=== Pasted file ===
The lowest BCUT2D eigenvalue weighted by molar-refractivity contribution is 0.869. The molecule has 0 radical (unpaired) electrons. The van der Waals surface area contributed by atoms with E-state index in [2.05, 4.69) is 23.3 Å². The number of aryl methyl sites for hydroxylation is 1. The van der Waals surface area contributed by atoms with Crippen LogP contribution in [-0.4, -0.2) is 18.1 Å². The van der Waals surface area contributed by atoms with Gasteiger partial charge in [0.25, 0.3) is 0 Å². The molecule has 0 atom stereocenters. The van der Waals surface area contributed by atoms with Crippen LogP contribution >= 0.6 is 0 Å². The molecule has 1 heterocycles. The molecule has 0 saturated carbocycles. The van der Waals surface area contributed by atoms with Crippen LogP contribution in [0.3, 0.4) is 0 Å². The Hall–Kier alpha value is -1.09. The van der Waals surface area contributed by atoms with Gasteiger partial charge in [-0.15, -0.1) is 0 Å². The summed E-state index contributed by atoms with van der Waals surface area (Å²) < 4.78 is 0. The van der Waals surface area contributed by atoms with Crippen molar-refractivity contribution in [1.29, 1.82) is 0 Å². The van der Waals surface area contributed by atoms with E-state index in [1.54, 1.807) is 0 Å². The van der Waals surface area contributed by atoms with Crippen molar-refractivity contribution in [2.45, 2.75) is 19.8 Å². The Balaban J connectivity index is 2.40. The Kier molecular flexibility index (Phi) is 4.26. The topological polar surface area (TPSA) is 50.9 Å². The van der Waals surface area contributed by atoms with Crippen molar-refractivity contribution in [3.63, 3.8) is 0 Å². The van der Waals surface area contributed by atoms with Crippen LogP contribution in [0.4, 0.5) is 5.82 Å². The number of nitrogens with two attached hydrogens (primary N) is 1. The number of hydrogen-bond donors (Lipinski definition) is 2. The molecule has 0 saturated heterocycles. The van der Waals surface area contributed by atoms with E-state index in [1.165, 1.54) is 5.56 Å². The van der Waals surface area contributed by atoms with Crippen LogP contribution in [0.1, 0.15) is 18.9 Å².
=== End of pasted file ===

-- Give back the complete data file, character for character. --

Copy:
The lowest BCUT2D eigenvalue weighted by molar-refractivity contribution is 0.869. The molecule has 0 radical (unpaired) electrons. The van der Waals surface area contributed by atoms with E-state index in [2.05, 4.69) is 23.3 Å². The number of aryl methyl sites for hydroxylation is 1. The van der Waals surface area contributed by atoms with Crippen LogP contribution in [-0.4, -0.2) is 18.1 Å². The van der Waals surface area contributed by atoms with Gasteiger partial charge in [0.25, 0.3) is 0 Å². The molecule has 0 atom stereocenters. The van der Waals surface area contributed by atoms with Crippen LogP contribution >= 0.6 is 0 Å². The molecule has 1 heterocycles. The molecule has 0 saturated carbocycles. The van der Waals surface area contributed by atoms with Crippen LogP contribution in [0.3, 0.4) is 0 Å². The Hall–Kier alpha value is -1.09. The van der Waals surface area contributed by atoms with Gasteiger partial charge in [-0.15, -0.1) is 0 Å². The summed E-state index contributed by atoms with van der Waals surface area (Å²) < 4.78 is 0. The van der Waals surface area contributed by atoms with Crippen molar-refractivity contribution in [1.29, 1.82) is 0 Å². The van der Waals surface area contributed by atoms with E-state index in [1.54, 1.807) is 0 Å². The van der Waals surface area contributed by atoms with Crippen molar-refractivity contribution in [2.45, 2.75) is 19.8 Å². The Balaban J connectivity index is 2.40. The Kier molecular flexibility index (Phi) is 4.26. The topological polar surface area (TPSA) is 50.9 Å². The van der Waals surface area contributed by atoms with Crippen molar-refractivity contribution in [3.63, 3.8) is 0 Å². The van der Waals surface area contributed by atoms with Crippen LogP contribution in [0.4, 0.5) is 5.82 Å². The number of nitrogens with two attached hydrogens (primary N) is 1. The number of hydrogen-bond donors (Lipinski definition) is 2. The molecule has 0 saturated heterocycles. The van der Waals surface area contributed by atoms with E-state index in [1.165, 1.54) is 5.56 Å². The van der Waals surface area contributed by atoms with Crippen LogP contribution in [0.1, 0.15) is 18.9 Å².